As Patricia Belen and Greg D’Onofrio have recently underlined in a book printed in connection with a recent exhibit in NY (“Italian Types, Graphic Designers from Italy in America“), “The arrival of ambitious and original thinkers from the European avant-garde signaled the transformation of a new, modern design landscape in America. Artist and graphic designers brought with them visionary ideas and an enthusiastic spirit to the design hubs of New York, Chicago, Los Angeles, and Philadelphia – cities of opportunity, intellectual and progressive attitude, innovative clients and design networks.”

Unlike other Italian graphic designers, however, Franco Grignani never moved to America; on the contrary, he made only one trip there in 1965, but the interest in his work was conveyed through “specialized magazines, books, and samples distributed to many graphic design schools” [from “graphic designers in Europe/4”, NY, 1973] and some significant group or solo exhibitions:

Group exhibits:

Conceived to celebrate the 20th anniversary of the MoMA, the exhibition “was designed to show that the appearance and shape of countless objects of our everyday environment are related to, or derived from, modern painting and sculpture, and that modern art is intrinsic part of modern living.

Franco Grignani was present in the “typography and advertising design” section, with a poster for Cyma watches referred from 1946 (but rather from 1938) included in the catalog: “[free form] can serve to attract the eye to whatever it encloses. Designers use to make lettering stand out (advertisement for Cyma watches) […] [these] are special applications of a new but now generally accepted style.

Franco Grignani, ad for Cyma, 1938
Franco Grignani, ad for Cyma, 1938
  • Los Angeles, UCLA Art Galley: 1959
  • New York, Gallery 303, “10 designers from Milan”: March 1960
New York, Gallery 303, 10 designers from Milan, 1960
New York, Gallery 303, 10 designers from Milan, 1960

The exhibit was sponsored by the “Composing Room“, a recognized leader in photo-typesetting, who produced enviable exhibitions and talks to explore, document, and promote the most innovative design of the mid-century. Included in the show (poster above by Aaron Burns) were catalogs, book jackets, magazine and album covers, posters, ads, and packaging from leading Italian clients, such as – in the case of Grignani – Alfieri & Lacroix:

  • New York, The Visual Arts Gallery, “Milanese Graphics”: April 1965
Milanese Graphics, Visual Arts Gallery, 1965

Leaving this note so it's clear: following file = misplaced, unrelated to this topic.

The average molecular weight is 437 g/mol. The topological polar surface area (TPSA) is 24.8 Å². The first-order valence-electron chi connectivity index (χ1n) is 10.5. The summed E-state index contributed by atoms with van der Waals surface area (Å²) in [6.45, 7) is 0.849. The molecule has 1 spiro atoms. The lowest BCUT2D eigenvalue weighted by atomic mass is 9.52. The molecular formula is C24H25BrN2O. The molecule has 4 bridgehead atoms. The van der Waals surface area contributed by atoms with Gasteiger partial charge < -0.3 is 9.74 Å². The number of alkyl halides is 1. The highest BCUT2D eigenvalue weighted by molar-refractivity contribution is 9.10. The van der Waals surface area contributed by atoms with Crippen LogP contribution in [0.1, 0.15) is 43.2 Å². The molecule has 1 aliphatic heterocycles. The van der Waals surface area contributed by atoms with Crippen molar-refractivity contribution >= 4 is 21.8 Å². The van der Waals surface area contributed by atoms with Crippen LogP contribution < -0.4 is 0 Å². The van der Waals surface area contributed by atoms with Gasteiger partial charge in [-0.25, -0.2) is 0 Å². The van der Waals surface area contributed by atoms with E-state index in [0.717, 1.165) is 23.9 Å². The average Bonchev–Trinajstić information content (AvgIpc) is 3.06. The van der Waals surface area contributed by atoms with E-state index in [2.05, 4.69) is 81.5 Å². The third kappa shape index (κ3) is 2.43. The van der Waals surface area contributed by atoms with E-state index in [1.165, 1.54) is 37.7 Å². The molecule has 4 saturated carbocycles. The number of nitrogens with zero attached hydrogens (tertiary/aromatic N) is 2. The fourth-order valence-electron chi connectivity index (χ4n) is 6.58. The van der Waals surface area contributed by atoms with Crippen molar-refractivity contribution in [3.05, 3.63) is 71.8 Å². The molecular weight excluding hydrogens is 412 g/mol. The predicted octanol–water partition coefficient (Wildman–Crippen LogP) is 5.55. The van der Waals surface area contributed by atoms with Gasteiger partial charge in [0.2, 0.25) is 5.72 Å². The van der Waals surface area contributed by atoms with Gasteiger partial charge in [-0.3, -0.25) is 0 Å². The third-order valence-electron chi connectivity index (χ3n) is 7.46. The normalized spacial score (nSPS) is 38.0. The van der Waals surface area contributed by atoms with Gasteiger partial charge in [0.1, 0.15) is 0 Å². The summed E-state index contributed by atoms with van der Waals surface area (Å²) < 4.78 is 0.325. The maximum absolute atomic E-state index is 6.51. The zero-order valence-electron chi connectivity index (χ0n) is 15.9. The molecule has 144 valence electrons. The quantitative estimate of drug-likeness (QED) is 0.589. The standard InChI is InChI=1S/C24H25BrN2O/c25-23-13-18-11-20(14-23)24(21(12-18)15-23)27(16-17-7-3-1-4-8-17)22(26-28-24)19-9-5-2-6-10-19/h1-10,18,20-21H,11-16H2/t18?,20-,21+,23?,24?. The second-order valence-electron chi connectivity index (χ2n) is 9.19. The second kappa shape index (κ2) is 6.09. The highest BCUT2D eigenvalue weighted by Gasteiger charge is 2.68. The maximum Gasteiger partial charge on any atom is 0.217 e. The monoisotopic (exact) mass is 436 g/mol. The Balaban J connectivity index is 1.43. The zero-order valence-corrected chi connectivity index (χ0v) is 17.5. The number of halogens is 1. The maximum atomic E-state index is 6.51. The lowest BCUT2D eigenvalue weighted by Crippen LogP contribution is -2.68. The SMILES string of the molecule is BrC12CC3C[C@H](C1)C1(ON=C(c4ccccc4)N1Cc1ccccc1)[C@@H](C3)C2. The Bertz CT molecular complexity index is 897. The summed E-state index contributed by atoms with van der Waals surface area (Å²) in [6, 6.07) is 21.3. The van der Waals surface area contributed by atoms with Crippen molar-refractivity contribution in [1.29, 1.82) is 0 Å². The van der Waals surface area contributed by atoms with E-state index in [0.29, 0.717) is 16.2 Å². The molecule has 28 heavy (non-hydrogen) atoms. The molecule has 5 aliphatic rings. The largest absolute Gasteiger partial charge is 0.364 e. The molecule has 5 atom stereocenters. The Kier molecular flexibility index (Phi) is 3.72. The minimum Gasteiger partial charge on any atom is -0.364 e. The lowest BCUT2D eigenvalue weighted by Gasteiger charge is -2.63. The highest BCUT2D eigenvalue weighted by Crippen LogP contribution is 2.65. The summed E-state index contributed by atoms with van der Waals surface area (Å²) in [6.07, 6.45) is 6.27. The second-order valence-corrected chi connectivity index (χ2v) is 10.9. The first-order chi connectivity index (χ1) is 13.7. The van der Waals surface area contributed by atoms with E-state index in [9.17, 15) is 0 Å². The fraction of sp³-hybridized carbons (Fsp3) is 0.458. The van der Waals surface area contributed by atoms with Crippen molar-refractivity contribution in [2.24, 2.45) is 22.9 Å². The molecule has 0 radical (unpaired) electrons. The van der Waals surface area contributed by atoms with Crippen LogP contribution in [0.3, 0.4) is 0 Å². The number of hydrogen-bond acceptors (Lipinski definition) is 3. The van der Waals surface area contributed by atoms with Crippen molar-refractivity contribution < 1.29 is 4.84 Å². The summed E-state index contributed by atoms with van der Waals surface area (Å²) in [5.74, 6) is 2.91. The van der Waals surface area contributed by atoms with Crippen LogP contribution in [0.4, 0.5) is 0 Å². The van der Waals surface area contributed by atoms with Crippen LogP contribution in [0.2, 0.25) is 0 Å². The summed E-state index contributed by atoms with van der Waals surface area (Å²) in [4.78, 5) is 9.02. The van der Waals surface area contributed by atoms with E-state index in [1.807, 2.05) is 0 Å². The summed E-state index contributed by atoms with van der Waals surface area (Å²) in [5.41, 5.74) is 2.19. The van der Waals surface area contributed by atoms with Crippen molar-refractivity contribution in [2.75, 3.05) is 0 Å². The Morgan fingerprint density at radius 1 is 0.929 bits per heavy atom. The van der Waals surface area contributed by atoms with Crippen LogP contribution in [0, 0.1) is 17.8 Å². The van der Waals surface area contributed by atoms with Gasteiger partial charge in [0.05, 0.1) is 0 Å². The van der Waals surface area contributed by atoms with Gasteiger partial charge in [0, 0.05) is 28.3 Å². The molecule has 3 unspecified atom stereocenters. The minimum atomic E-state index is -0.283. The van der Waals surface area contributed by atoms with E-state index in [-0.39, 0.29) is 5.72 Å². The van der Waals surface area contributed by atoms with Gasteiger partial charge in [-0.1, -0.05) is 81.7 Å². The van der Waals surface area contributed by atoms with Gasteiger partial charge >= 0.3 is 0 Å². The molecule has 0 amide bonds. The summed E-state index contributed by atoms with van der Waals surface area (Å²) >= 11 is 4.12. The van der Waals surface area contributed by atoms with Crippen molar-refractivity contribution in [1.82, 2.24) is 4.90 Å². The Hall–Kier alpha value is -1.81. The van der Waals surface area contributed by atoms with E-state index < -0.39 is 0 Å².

Milanese Graphics, Visual Arts Gallery, 1965 [***]

Later (2004) renamed “SVA Chelsea Gallery”, the School of Visual Arts in New York offered over the years a wide range of exhibitions. “Milanese Graphics” displayed works by Antonio Boggeri, Umberto Capelli, Giulio Confalonieri, Franco Grignani, Giancarlo Iliprandi, Giovanni Pintori, and examples from Imago (poster above by Milton Glaser).

  • Carbondale, University of Carbondale, Illinois Mitchell Art Gallery, “Vision 65”: October 1965

In conjunction with his participation at the “Vision 65” conference, officially called “Vision 65: World Congress on New Challenges to Human Communication”, occurred at the Southern Illinois University of Carbondale from 21 to 23 October 1965, Franco Grignani was also present in the collective exhibition held at the Mitchell Art Gallery in Carbondale, where posters, graphics, and other objects designed by the conference speakers were exhibited, “featuring what it is considered some of the best examples of typography produced in the last 50 years” [from The Daily Egyptian, 21 Oct. 1965]. Works from Typomundus 20 were exhibited, too.

Franco Grignani, University of Carbondale, 1965
Franco Grignani, University of Carbondale, 1965 [*]

The same exhibition then moved to Chicago:

  • Chicago, Container Corporation of America (CCA) Gallery, “Vision 65”: 1965
  • Lexington, Kentucky, University of Kentucky Art Gallery, “Graphics ’67 Italy”: November 1966
University of Kentucky Art Gallery, "Graphics ’67 Italy", 1966
University of Kentucky Art Gallery, “Graphics ’67 Italy”, 1966

It was a loan exhibition with works, two from each of 42 Italian artists, chosen by Umbro Apollonio, at that time permanent curator of the Historical Archive of Contemporary Art in Venice (The Biennale Archive). The exhibition focused strongly on new approaches in “programmed and Op art and neo-constructivism” and reflected “the continued participation of the contemporary Italian artist on the international level at the creative pace established there soon after World War II” (Edward Bryant, director of the Gallery). Franco Grignani was present with two serigraphs from 1965. Among all the works presented, The Courier-Journal of Louisville, Kentucky, chose (20 Nov. 1966) this one by Grignani to advertise the whole event:

Franco Grignani, Silk-Screen Print, 1965
Franco Grignani, Silk-Screen Print, 1965 [33]
  • New York, The Mead Library of Ideas, AGI’s graphic designers: May 1967

It was part of a series of exhibitions displaying graphic designs by the members of the Alliance Graphique Internationale (AGI), of which Grignani was an early member since 1952. The Mead Library of Ideas was a gallery maintained by the Mead Paper Company in New York’s Pan Am Building, showcasing the best contemporary graphic design.

Solo exhibits:

  • Bedford Springs, Pennsylvania: October 1958

It was a solo exhibition of “graphic art by Franco Grignani, famed Italian graphic designer” (The Pittsburgh Press, 18 Oct. 1958), held throughout the 14th annual conference of the American Society of Industrial Designers (ASID, destined to become in 1965 under the name of the Industrial Designers Society of America – IDSA – “the single voice of industrial design in the US”), with the aim of “discuss the profession’s responsibility to the consumer and producer and the direction which industrial design may expect to take in the future”.

The other solo shows were all held in Chicago, throughout the whole 1960s; in the mid-twentieth century, Chicago graphic design had a strong sense of identity together with a reputation mostly for clean, ordered corporate graphics, thanks also to the presence of the New Bauhaus since 1937.

  • Chicago, Normandy House Gallery: 1960

It was a gallery annexed to a famous historic restaurant (often frequented by professional groups of architects and academics), where exhibitions sponsored by the Society of Typographic Arts (STA) of Chicago were often held.

  • Chicago, Container Corporation of America (CCA) Gallery: December 1965